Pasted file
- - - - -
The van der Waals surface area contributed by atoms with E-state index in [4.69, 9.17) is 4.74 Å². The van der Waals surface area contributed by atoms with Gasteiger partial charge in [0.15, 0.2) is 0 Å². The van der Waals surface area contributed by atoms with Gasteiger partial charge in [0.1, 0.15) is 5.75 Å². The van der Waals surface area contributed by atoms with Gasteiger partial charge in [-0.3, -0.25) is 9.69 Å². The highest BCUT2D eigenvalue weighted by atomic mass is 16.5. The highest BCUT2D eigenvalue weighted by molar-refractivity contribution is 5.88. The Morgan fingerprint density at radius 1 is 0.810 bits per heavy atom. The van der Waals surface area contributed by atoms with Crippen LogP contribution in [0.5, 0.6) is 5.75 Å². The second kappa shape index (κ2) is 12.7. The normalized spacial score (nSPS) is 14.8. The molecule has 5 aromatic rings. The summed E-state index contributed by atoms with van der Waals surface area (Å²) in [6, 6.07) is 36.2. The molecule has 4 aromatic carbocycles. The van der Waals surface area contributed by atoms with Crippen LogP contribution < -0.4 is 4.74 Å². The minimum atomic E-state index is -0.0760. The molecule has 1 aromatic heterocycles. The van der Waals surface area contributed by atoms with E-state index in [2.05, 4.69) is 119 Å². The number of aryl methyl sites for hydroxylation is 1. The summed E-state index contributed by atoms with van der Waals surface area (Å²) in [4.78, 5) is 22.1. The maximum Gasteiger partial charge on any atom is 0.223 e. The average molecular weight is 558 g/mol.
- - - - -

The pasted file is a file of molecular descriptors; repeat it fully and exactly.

The van der Waals surface area contributed by atoms with E-state index in [4.69, 9.17) is 4.74 Å². The van der Waals surface area contributed by atoms with Gasteiger partial charge in [0.15, 0.2) is 0 Å². The van der Waals surface area contributed by atoms with Gasteiger partial charge in [0.1, 0.15) is 5.75 Å². The van der Waals surface area contributed by atoms with Gasteiger partial charge in [-0.3, -0.25) is 9.69 Å². The highest BCUT2D eigenvalue weighted by atomic mass is 16.5. The highest BCUT2D eigenvalue weighted by molar-refractivity contribution is 5.88. The Morgan fingerprint density at radius 1 is 0.810 bits per heavy atom. The van der Waals surface area contributed by atoms with Crippen LogP contribution in [0.5, 0.6) is 5.75 Å². The second kappa shape index (κ2) is 12.7. The normalized spacial score (nSPS) is 14.8. The molecule has 5 aromatic rings. The summed E-state index contributed by atoms with van der Waals surface area (Å²) in [6, 6.07) is 36.2. The molecule has 4 aromatic carbocycles. The van der Waals surface area contributed by atoms with Crippen LogP contribution < -0.4 is 4.74 Å². The minimum atomic E-state index is -0.0760. The molecule has 1 aromatic heterocycles. The van der Waals surface area contributed by atoms with E-state index in [2.05, 4.69) is 119 Å². The number of aryl methyl sites for hydroxylation is 1. The summed E-state index contributed by atoms with van der Waals surface area (Å²) in [4.78, 5) is 22.1. The maximum Gasteiger partial charge on any atom is 0.223 e. The average molecular weight is 558 g/mol.